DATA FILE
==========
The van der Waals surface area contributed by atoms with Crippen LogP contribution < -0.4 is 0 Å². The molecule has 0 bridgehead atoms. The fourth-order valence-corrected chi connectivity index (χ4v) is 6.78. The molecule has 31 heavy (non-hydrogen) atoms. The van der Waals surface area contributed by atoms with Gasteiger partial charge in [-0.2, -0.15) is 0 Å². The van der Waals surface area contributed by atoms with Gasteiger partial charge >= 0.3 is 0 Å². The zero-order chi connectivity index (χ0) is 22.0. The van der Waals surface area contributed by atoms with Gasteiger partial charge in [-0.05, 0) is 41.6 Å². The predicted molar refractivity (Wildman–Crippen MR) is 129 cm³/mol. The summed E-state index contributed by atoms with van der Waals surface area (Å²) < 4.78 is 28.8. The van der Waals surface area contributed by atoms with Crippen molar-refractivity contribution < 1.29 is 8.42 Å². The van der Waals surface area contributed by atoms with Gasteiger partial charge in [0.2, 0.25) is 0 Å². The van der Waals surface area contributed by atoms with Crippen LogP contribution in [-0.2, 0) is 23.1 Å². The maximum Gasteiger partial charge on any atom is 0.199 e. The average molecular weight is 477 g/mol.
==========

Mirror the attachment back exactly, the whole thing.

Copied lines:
The van der Waals surface area contributed by atoms with Crippen LogP contribution < -0.4 is 0 Å². The molecule has 0 bridgehead atoms. The fourth-order valence-corrected chi connectivity index (χ4v) is 6.78. The molecule has 31 heavy (non-hydrogen) atoms. The van der Waals surface area contributed by atoms with Gasteiger partial charge in [-0.2, -0.15) is 0 Å². The van der Waals surface area contributed by atoms with Gasteiger partial charge >= 0.3 is 0 Å². The zero-order chi connectivity index (χ0) is 22.0. The van der Waals surface area contributed by atoms with Gasteiger partial charge in [-0.05, 0) is 41.6 Å². The predicted molar refractivity (Wildman–Crippen MR) is 129 cm³/mol. The summed E-state index contributed by atoms with van der Waals surface area (Å²) < 4.78 is 28.8. The van der Waals surface area contributed by atoms with Crippen molar-refractivity contribution < 1.29 is 8.42 Å². The van der Waals surface area contributed by atoms with Gasteiger partial charge in [0.2, 0.25) is 0 Å². The van der Waals surface area contributed by atoms with Crippen LogP contribution in [-0.2, 0) is 23.1 Å². The maximum Gasteiger partial charge on any atom is 0.199 e. The average molecular weight is 477 g/mol.